I first saw Mr. Gandolfini on the screen in 1995, when he played a trouble-making Navy lieutenant in Crimson Tide, across from Denzel Washington and Gene Hackman. Pretty minor role, but he played it superbly. An even better one was as Colonel Winter, the warden in a military prison, playing across from Robert Redford in “The Last Castle.”
For those of you who never watched, “The Sopranos” was a behind-the-scenes show about the inner workings of a small Mafia family, and Tony was the Capo. But it didn’t just show the shooting and bribes and beatings (although those were plentiful). It went further than that, even as far as showing Tony’s life with his family, trying to be like any other dad, while being the head of a violent, almost totally criminal cartel. And James humanized the character. He brought you the troubles, the heartaches, and the genuine caring that even the most bloodthirsty of men can occasionally show. Even when you were pondering what an animal this guy was, you couldn’t help but indeed like, and indeed, admire him.
That was the magic that was James Joseph Gandolfini, Jr.
I actually never watched the show while it was on. For one reason or another, I just never tuned it in. Then, one Sunday, I was channel cruising and happened upon a rerun.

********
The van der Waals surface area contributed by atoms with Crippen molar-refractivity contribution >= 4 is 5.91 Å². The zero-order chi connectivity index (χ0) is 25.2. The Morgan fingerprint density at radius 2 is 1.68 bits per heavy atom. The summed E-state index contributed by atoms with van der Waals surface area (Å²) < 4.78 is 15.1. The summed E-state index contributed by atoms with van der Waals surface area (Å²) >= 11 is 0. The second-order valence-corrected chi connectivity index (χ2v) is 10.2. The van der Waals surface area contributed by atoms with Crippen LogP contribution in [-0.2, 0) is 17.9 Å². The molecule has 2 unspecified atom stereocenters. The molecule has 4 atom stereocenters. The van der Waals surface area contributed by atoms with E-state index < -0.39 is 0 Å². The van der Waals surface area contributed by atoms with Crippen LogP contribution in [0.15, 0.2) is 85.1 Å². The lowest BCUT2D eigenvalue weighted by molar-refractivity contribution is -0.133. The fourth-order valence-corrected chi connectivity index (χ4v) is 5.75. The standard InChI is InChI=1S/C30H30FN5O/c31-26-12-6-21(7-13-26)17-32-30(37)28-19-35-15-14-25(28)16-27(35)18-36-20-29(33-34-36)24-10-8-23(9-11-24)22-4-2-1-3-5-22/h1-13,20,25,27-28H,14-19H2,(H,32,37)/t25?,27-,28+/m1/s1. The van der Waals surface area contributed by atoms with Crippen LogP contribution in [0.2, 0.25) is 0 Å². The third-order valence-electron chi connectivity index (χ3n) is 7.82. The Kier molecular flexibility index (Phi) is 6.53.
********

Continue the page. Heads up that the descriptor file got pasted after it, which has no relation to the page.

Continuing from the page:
Oh. My. God. Are you kidding me, I thought. Within 10 minutes I was hooked. And I was pissed. I also stayed pissed, until one day I discovered that our cable provider was running all the episodes again on demand, from start to finish.
I watched each and every one. Twice. Any one who has the opportunity, you should too. It’s menacing, sometimes violent and bloody, and every second is superb.
It’s not the intent of this to go into all his movie roles and awards, and how he started life. Those are all available in plenty online. What I will say is that the world in general lost a splendid person, and the world of entertainment is now lacking a genius actor. And, most tragically, his family now mourns the loss of a husband and father who, judging by all accounts, was perfect in most ways.
Godspeed, James. You are mourned, Sir.